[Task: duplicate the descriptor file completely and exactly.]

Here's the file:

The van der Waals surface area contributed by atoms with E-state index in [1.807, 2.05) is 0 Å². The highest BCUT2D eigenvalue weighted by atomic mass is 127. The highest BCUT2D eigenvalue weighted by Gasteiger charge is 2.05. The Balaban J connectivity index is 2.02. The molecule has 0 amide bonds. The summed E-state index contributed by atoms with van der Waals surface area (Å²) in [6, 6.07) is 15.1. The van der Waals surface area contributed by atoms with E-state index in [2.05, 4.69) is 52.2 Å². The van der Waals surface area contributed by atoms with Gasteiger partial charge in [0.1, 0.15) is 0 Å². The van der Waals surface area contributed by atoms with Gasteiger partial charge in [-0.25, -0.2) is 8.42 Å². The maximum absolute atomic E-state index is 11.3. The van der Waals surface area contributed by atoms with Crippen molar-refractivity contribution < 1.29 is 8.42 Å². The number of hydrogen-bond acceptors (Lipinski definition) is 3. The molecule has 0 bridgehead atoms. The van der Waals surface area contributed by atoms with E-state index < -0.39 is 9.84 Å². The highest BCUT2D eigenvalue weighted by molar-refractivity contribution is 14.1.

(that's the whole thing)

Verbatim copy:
The van der Waals surface area contributed by atoms with E-state index in [1.807, 2.05) is 0 Å². The highest BCUT2D eigenvalue weighted by atomic mass is 127. The highest BCUT2D eigenvalue weighted by Gasteiger charge is 2.05. The Balaban J connectivity index is 2.02. The molecule has 0 amide bonds. The summed E-state index contributed by atoms with van der Waals surface area (Å²) in [6, 6.07) is 15.1. The van der Waals surface area contributed by atoms with E-state index in [2.05, 4.69) is 52.2 Å². The van der Waals surface area contributed by atoms with Gasteiger partial charge in [0.1, 0.15) is 0 Å². The van der Waals surface area contributed by atoms with Gasteiger partial charge in [-0.25, -0.2) is 8.42 Å². The maximum absolute atomic E-state index is 11.3. The van der Waals surface area contributed by atoms with Crippen molar-refractivity contribution < 1.29 is 8.42 Å². The number of hydrogen-bond acceptors (Lipinski definition) is 3. The molecule has 0 bridgehead atoms. The van der Waals surface area contributed by atoms with E-state index < -0.39 is 9.84 Å². The highest BCUT2D eigenvalue weighted by molar-refractivity contribution is 14.1.